Most small businesses in Atlantic Canada want to grow; revenues and profitability. And as most businesses today now, such growth comes increasingly from leveraging technology, through what is called Digital Transformation. Whether that’s using Big Data and advanced analytics to seek competitive advantage or improving an existing technology with robotics, Artificial Intelligence, Blockchain or software applications.
The challenge for many small businesses however, is the research and development and funding to leverage these powerful new technologies. Sometimes, it is also difficult for a business to understand just how to leverage a technology to expand regionally or into international markets. A great idea may be sparked somehow, but then how to make it happen? How to understand the risks and mitigate them.
Partnering with universities and community colleges can be a great way to both mitigate the risks and get to market more cost effectively. It may also be a way to find the ideal employee who can ensure a new innovation continues to improve.
Speaking of improvement, there are government programs that enable a company to engage with a university or community college to evolve a product or service.
This can be done in a measured approach that works within the budget of a business and can grow over time. A company may for example, start with a quick “proof-of-concept” type of program where the cost is covered completely, then as it is proven, move towards programs where the company contributes some funds, but they are expanded through government programs. This puts the burden of the research on the academic partner while the company focuses on how to commercialise the product being developed. There are programs through ACOA that can help a company through the commercialisation phase as well.
Small businesses know that in today’s world, innovation and leveraging technology is not only critical to survival, but to staying relevant in the market. Especially as the trade agreements with the EU and the Pacific countries come into effect.
You can learn more by attending a free event called DAM-IT! (Digital Analytics Mixer – IT) On April 18th at Dalhousie University from 5PM to 6:45PM in the Rowe Management School building. Just click here for more details.
Our oceans take up over 70% of the earth. The provide us with oxygen, clean the air and provide us with food. Billions of tons of cargo move across them every day and they may become a key part of our renewable energy future. Now, corporations and governments around the world are looking to Big Data analytics to help them better understand, protect and manage our ocean resources.
The Atlantic Canadian province of Nova Scotia, already a globally recognized leader in Big Data, is at the forefront of finding innovative ways to apply Big Data analytics to our oceans. From sustainable fishing to logistics, maritime security and energy.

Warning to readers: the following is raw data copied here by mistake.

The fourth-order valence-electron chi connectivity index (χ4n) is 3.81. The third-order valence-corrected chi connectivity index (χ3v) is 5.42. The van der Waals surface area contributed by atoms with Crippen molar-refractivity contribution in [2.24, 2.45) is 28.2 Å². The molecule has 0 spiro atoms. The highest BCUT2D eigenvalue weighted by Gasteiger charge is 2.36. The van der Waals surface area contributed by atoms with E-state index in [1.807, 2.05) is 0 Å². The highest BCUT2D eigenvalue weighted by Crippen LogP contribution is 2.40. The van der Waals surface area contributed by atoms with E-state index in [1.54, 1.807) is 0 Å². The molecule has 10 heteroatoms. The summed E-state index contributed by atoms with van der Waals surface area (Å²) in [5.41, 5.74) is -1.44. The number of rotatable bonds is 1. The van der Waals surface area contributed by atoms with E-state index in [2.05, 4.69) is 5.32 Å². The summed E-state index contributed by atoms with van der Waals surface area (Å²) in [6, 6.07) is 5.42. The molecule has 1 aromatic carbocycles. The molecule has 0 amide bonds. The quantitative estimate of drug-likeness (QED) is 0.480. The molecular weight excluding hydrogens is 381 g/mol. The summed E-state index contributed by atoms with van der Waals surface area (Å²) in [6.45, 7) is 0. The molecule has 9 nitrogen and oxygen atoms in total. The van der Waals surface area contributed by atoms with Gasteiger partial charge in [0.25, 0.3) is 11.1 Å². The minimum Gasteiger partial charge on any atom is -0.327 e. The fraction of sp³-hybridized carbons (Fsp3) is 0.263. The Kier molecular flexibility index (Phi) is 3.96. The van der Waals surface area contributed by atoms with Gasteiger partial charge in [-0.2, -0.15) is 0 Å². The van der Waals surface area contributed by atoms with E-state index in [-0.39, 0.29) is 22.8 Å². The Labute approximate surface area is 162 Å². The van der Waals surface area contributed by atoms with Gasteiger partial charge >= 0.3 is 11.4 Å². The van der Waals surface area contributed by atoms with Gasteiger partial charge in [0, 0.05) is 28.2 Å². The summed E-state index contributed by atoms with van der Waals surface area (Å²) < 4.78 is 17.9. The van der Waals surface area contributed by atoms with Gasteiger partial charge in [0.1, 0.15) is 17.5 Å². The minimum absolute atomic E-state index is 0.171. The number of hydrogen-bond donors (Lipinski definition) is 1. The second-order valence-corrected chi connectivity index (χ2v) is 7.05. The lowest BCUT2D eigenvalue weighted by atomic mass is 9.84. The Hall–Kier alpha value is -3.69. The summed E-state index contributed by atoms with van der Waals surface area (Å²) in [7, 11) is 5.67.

Nova Scotia recently announced significant investments (over CAD$140 Million) into the oceans sector from the COVE project (Centre for Ocean Ventures and Entrepreneurship) to OFI (Ocean Frontier Institute) and OERA (Offshore Energy Research Association) and more.
The Bay of Fundy between New Brunswick and Nova Scotia sees billions of tons of water move four times a day with the world’s highest tides. Now, efforts are underway to harness this energy through turbines such as the Cape Sharp Tidal turbine.
Halifax, Nova Scotia’s capital city, is home to Canada’s largest Royal Canadian Navy base. Many companies engaged in maritime and port security locate here because of this. From Airbus to Boeing and Lockheed-Martin.
In 2017, a primary focus of the Big Data Congress will be on oceans. We will be looking at how industry and government can leverage Big Data to find new revenue opportunities, improve cost efficiencies, generate energy and manage our oceans. What better place to find out more about the emerging uses of Big Data and our oceans?
Big Data could play a vital role in our oceans. From sustainable fisheries to maritime security and renewable energy. Some great strides are being made on these fronts, including in Atlantic Canada. For centuries, the Atlantic ocean has fed nations and navies. Now, as ocean sciences advance and the opportunities with Big Data analytics come to the forefront, we will be able to see our oceans in whole new ways.
Yale professor Douglas McAuley takes a look at how satellites and processing Big Data can help us better understand the flows of water and temperature, not just for fisheries but for climate change and transportation of goods as well as management policy.
Dr. Stan Matwin of Nova Scotia’s world renowned Dalhousie University’s Big Data Institute will be talking about our Connected Ocean this October in Breast, France at ACO2016.
There are thousands upon thousands of sensors in the ocean and more being added. This article in Business Insider takes a look at why. We have so much to learn about our planet and our oceans will play a key role as a primary food source in the coming decades. From sustainable fisheries to aquaculture. Using Big Data analytics we can optimize transportation routes while ensuring whales and large sea creatures are minimally impacted.
In 2017, the 5th Annual Big Data Congress will be looking at how Big Data can be applied to our oceans. We’ll be posting regular, insightful content to spark the conversation. We hope you’ll join us.